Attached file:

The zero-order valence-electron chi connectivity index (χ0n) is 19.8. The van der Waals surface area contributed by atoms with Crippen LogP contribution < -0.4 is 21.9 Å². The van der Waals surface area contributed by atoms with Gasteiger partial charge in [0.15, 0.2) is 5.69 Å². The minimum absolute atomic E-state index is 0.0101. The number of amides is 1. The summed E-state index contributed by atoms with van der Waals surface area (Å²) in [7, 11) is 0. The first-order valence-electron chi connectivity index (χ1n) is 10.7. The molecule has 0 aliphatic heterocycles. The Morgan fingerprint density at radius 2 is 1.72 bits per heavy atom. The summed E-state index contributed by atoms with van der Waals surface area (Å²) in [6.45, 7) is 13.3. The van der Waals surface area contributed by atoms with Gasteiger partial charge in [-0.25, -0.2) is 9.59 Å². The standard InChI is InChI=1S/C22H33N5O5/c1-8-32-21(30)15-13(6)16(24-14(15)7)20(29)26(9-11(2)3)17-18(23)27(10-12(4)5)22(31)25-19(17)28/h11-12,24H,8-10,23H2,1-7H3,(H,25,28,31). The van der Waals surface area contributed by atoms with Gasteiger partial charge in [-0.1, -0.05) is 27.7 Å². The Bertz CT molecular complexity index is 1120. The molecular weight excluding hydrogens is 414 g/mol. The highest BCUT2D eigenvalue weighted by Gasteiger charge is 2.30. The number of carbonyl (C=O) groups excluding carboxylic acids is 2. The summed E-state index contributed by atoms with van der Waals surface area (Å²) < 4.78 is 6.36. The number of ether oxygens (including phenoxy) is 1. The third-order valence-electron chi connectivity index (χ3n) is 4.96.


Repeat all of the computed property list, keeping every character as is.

The zero-order valence-electron chi connectivity index (χ0n) is 19.8. The van der Waals surface area contributed by atoms with Crippen LogP contribution < -0.4 is 21.9 Å². The van der Waals surface area contributed by atoms with Gasteiger partial charge in [0.15, 0.2) is 5.69 Å². The minimum absolute atomic E-state index is 0.0101. The number of amides is 1. The summed E-state index contributed by atoms with van der Waals surface area (Å²) in [7, 11) is 0. The first-order valence-electron chi connectivity index (χ1n) is 10.7. The molecule has 0 aliphatic heterocycles. The Morgan fingerprint density at radius 2 is 1.72 bits per heavy atom. The summed E-state index contributed by atoms with van der Waals surface area (Å²) in [6.45, 7) is 13.3. The van der Waals surface area contributed by atoms with Gasteiger partial charge in [-0.25, -0.2) is 9.59 Å². The standard InChI is InChI=1S/C22H33N5O5/c1-8-32-21(30)15-13(6)16(24-14(15)7)20(29)26(9-11(2)3)17-18(23)27(10-12(4)5)22(31)25-19(17)28/h11-12,24H,8-10,23H2,1-7H3,(H,25,28,31). The van der Waals surface area contributed by atoms with Gasteiger partial charge in [-0.1, -0.05) is 27.7 Å². The Bertz CT molecular complexity index is 1120. The molecular weight excluding hydrogens is 414 g/mol. The highest BCUT2D eigenvalue weighted by Gasteiger charge is 2.30. The number of carbonyl (C=O) groups excluding carboxylic acids is 2. The summed E-state index contributed by atoms with van der Waals surface area (Å²) < 4.78 is 6.36. The number of ether oxygens (including phenoxy) is 1. The third-order valence-electron chi connectivity index (χ3n) is 4.96.